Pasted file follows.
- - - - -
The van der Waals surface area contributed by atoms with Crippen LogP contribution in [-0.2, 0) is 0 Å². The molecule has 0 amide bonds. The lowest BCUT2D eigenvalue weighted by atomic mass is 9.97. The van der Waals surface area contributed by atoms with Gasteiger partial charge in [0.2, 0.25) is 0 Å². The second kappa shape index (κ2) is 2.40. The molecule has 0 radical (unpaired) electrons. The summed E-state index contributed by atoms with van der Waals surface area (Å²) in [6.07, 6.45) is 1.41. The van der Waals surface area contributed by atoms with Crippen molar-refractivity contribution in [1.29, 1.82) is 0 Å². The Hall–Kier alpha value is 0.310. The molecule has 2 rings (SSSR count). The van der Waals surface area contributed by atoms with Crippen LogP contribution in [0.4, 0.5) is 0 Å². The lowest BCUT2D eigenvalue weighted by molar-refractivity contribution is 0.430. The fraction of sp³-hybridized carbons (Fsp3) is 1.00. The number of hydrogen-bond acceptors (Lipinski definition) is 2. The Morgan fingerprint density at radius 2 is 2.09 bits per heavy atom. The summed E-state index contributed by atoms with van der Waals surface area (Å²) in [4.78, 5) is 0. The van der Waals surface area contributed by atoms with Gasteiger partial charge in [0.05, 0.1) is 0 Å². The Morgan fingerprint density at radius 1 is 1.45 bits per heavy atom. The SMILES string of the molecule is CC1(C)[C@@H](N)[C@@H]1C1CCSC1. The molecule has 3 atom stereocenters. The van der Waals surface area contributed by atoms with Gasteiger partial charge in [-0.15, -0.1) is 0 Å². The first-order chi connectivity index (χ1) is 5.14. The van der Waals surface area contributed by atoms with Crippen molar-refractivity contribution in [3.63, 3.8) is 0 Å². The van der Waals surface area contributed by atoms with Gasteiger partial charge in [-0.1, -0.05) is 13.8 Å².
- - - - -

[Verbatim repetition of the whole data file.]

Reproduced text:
The van der Waals surface area contributed by atoms with Crippen LogP contribution in [-0.2, 0) is 0 Å². The molecule has 0 amide bonds. The lowest BCUT2D eigenvalue weighted by atomic mass is 9.97. The van der Waals surface area contributed by atoms with Gasteiger partial charge in [0.2, 0.25) is 0 Å². The second kappa shape index (κ2) is 2.40. The molecule has 0 radical (unpaired) electrons. The summed E-state index contributed by atoms with van der Waals surface area (Å²) in [6.07, 6.45) is 1.41. The van der Waals surface area contributed by atoms with Crippen molar-refractivity contribution in [1.29, 1.82) is 0 Å². The Hall–Kier alpha value is 0.310. The molecule has 2 rings (SSSR count). The van der Waals surface area contributed by atoms with Crippen LogP contribution in [0.4, 0.5) is 0 Å². The lowest BCUT2D eigenvalue weighted by molar-refractivity contribution is 0.430. The fraction of sp³-hybridized carbons (Fsp3) is 1.00. The number of hydrogen-bond acceptors (Lipinski definition) is 2. The Morgan fingerprint density at radius 2 is 2.09 bits per heavy atom. The summed E-state index contributed by atoms with van der Waals surface area (Å²) in [4.78, 5) is 0. The van der Waals surface area contributed by atoms with Gasteiger partial charge in [0.05, 0.1) is 0 Å². The Morgan fingerprint density at radius 1 is 1.45 bits per heavy atom. The SMILES string of the molecule is CC1(C)[C@@H](N)[C@@H]1C1CCSC1. The molecule has 3 atom stereocenters. The van der Waals surface area contributed by atoms with Gasteiger partial charge in [-0.15, -0.1) is 0 Å². The first-order chi connectivity index (χ1) is 5.14. The van der Waals surface area contributed by atoms with Crippen molar-refractivity contribution in [3.63, 3.8) is 0 Å². The van der Waals surface area contributed by atoms with Gasteiger partial charge in [-0.1, -0.05) is 13.8 Å².